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Bebop Spoken There

Jeremy Pelt: "I'm so much into melodies and into sound, and the presence of sound, that I don't necessarily want to try to play in between the cracks of a note." - (DownBeat November 2020)

The Things They Say!

Hudson Music: Lance's "Bebop Spoken Here" is one of the heaviest and most influential jazz blogs in the UK.

Rupert Burley (Dynamic Agency): "BSH just goes from strength to strength".

Postage

12,000 (and counting) posts since we started blogging 12 years ago. 1140 of them this year alone and, so far, 87 this month (Oct. 27).

Coming soon ...

IT IS ADVISABLE TO CHECK IN ADVANCE WITH THE VENUE THAT THE GIG IS ON.

OCTOBER

THURSDAY 29

Vieux Carre Jazzmen - The Holystone, Whitley Road, North Tyneside NE27 0DA. Tel: 0191 266 6173. 1:00pm. Free.

Abbie Finn Trio - Prohibition Bar, Pink Lane, Newcastle NE1 5DW. 8:00pm. Free (donations). Limited capacity (upstairs). It’s Abbie’s birthday!

Maine St Jazzmen - Sunniside Social Club, Sunniside Road, Sunniside NE16 5NA. Tel: 0191 488 7347. 8:00-10:00pm. Free. Note earlier start/finish.

FRIDAY 30

Neil William & Ben Holland - Prohibition Bar, Pink Lane, Newcastle NE1 5DW. 8:00pm-10:00pm. Free (donations). Limited capacity. Jazz standards from the 1920s & 30s.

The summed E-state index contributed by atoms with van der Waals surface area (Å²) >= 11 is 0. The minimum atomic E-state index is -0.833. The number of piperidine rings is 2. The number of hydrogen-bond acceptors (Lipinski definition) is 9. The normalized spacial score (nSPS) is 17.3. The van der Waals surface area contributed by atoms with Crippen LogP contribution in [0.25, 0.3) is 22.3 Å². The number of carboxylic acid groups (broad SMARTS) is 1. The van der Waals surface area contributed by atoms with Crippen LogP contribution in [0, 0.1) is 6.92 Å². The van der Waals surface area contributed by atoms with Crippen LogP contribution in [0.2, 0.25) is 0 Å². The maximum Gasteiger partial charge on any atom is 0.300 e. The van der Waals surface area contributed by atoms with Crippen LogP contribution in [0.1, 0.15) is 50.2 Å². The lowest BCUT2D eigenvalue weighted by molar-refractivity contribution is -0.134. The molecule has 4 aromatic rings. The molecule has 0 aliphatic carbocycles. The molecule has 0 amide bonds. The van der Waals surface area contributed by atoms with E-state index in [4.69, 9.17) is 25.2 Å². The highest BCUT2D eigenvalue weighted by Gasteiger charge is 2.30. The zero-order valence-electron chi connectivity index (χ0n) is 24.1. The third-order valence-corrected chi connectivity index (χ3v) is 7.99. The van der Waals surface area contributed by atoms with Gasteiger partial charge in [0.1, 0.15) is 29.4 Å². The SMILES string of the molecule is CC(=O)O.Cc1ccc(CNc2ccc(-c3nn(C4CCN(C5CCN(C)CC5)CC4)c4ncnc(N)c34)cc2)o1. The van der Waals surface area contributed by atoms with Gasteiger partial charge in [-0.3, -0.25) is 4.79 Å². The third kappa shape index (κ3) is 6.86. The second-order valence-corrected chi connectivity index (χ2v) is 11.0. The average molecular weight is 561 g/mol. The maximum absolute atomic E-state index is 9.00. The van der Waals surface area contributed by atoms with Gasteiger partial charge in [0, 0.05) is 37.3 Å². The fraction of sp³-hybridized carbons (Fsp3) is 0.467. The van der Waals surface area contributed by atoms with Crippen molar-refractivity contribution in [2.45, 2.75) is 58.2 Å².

SATURDAY 31

Alice Grace & Pawel Jedrzejewski - Prohibition Bar, Pink Lane, Newcastle NE1 5DW. 8:00pm-10:00pm. £10.00. Online booking (to book a table). Limited capacity. Alice & Pav join a multi-bill of entertainers (magician etc) to celebrate Prohibition Bar’s fifth anniversary. SOLD OUT!

Wednesday, October 14, 2020

The Matt Mackellar Story - so far... Part 2 of 3.

BSH: That's your recent history. What's the story of your earlier days? Why did you choose drums? Who were your tutors? 

Matt: I had always been exposed to good music thanks to my Dad. He was always interested in the more complex side of popular music, which led me to have an appreciation for the likes of everything from Steely Dan to Jamiroquai. The first instrument I actually picked up was the guitar. I had a little toy guitar and microphone that I would use to perform songs I had learned in my church when I was very young. At around the age of 5 or 6, I started to become fascinated by the drums in church. I would always go up to the kit at the end of the service and want to have a little play. 

Deon Krishnan was really the one to first encourage me and see that I had some natural rhythm at a young age. I have an enduring memory of him teaching me my first beat on the kit and it sort of being a eureka moment. From then on my curiosity about the drums just kept growing. My parents took the decision to nurture this curiosity and invest in some lessons for me. 

My first teacher was Jeff Armstrong. I started with him at the age of 6, which was a baptism of fire in terms of my attitude towards progressing on the kit and taught me a lot about how to deal with critique and turn it into a desire to improve. He was absolutely critical in giving me a really solid technical base to my playing, and I wouldn’t have progressed nearly as much without his teaching.